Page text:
• Growl, grunt: the sound many detectors make when they’re detecting iron signals.


  • Halo Effect, halo: Certain metals, when buried for long periods, oxidize and leech into the surrounding soil, resulting in a metallic halo around the buried object. A detector will see this area of high mineralisation and give a detection response indicating that the target is larger than it really is.
  • Hand Held: A metal detector configuration whereby the operator holds a shaft or handle which supports the searchcoil and control housing. Also called pole mount.
  • Harmonic frequencies are components of a signal or wave that are multiples of the fundamental frequency. For example a 15 kHz signal will have harmonic frequencies at 30 kHz, 45 kHz, 60 kHz, 75 kHz and so on. 
  • Heartbreaker: A high quality coin or artifact that is found, but something bad is wrong with it (such as a digger scratch, or damage from a plow.)
  • Heartstopper: An impressive object when first viewed in the hole. Often used to describe something that looks great that turns out to be junk (such as an amusement park token or junk gold-colored ring)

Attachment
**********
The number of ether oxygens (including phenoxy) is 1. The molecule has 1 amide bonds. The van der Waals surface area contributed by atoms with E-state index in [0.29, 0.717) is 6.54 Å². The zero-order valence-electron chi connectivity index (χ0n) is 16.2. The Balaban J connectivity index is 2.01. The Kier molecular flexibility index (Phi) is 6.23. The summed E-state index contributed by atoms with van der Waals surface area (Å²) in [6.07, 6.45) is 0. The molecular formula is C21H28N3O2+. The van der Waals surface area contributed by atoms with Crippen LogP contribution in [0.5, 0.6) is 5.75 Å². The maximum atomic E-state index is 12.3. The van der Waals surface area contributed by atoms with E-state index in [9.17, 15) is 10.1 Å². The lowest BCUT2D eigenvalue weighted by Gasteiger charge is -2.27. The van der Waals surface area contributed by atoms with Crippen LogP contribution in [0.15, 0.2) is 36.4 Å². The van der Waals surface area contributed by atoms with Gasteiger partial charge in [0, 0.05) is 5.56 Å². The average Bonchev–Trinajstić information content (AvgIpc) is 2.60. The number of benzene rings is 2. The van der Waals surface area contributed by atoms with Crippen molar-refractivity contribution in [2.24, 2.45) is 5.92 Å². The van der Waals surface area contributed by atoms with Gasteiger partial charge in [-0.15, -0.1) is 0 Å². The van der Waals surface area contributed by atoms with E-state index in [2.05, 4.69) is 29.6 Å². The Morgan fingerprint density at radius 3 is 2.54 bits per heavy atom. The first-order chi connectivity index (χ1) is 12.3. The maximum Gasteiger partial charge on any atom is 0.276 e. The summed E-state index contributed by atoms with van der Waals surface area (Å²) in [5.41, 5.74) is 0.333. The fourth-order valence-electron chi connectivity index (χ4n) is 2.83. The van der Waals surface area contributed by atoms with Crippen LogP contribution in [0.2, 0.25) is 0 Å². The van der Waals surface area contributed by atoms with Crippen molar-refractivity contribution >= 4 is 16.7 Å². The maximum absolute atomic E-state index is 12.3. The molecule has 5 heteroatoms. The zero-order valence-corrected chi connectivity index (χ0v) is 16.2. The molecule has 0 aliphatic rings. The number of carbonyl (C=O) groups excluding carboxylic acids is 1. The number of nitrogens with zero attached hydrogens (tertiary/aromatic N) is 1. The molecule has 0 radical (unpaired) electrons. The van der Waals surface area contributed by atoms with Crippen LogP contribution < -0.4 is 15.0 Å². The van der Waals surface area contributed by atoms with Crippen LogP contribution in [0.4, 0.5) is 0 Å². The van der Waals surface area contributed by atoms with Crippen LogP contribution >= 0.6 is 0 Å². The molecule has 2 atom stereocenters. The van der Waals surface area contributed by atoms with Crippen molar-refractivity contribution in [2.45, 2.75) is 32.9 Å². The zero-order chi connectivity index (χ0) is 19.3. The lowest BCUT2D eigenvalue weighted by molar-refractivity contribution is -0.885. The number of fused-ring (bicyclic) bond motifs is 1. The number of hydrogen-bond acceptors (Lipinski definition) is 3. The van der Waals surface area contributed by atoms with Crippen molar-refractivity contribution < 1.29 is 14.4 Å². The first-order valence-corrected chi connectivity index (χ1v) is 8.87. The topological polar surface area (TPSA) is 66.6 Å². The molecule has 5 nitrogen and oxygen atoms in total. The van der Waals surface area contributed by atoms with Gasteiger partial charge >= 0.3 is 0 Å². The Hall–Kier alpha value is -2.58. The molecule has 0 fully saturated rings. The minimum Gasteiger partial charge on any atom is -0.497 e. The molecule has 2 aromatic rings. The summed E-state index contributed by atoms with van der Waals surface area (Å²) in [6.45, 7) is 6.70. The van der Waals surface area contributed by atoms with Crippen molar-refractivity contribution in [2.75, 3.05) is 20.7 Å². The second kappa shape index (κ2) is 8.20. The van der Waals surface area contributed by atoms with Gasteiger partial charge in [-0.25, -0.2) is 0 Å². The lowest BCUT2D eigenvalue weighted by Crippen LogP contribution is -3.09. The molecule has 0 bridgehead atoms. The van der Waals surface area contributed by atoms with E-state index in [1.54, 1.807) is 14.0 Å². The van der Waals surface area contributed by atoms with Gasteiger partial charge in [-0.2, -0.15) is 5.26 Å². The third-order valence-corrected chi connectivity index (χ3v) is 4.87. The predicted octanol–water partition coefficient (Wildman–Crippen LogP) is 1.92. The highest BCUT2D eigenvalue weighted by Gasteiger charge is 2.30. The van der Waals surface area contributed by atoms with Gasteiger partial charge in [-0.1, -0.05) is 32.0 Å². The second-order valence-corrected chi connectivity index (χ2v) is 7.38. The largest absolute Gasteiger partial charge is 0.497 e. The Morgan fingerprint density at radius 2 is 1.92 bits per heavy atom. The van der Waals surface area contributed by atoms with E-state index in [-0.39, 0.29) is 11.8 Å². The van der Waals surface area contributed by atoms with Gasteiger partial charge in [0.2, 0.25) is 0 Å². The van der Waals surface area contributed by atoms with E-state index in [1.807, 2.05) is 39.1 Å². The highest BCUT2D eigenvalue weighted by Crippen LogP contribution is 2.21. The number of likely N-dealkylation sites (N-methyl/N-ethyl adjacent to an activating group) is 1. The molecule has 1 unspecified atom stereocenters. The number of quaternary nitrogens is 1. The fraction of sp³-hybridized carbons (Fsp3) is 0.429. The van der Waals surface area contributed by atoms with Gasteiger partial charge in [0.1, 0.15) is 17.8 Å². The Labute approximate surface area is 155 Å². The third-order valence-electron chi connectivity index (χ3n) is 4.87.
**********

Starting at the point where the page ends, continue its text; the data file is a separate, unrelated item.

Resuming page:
• HH: “happy hunting”: often used in emails and forum posts to sign the end of the note. “GL/HH”
  • High tone: A sort of squeal made by many multi-tone detectors when high conductivity targets (such as silver) are found. Typically desirable. 
  • Hockey puck: a very small metal detecting coil, often used to metal detect sites with a lot of junk.
  • Honey hole: A spot that produces good finds hunt after hunt. Often kept secret.
  • Hot Rock: A rock which contains a higher concentration of nonconductive ground minerals and makes detecting difficult. A metallic (positive) response will be heard in the motion and non-motion modes and a null or negative drop in threshold is heard in the all-metal, ground balance mode over these rocks.
  • Hunted out, hunted to death: A metal detecting site that has been heavily metal detected over time.


  • Iffy: A signal that is difficult to interpret, but hints of a good target. 
  • indian: A US indian head cent (1859-1909)
  • Isolator: A nonmetal stem which attaches the search coil to the control shaft eliminating metallic interference in the detection pattern. On some detectors, the entire lower shaft is made of a nonmetal substance.


  • Junk,  trash; refers to unwanted ferrous or non-ferrous metal targets. Nails, paperclips and wire are examples of ferrous junk and bottle tops, ring pulls and foil are examples of non-ferrous junk.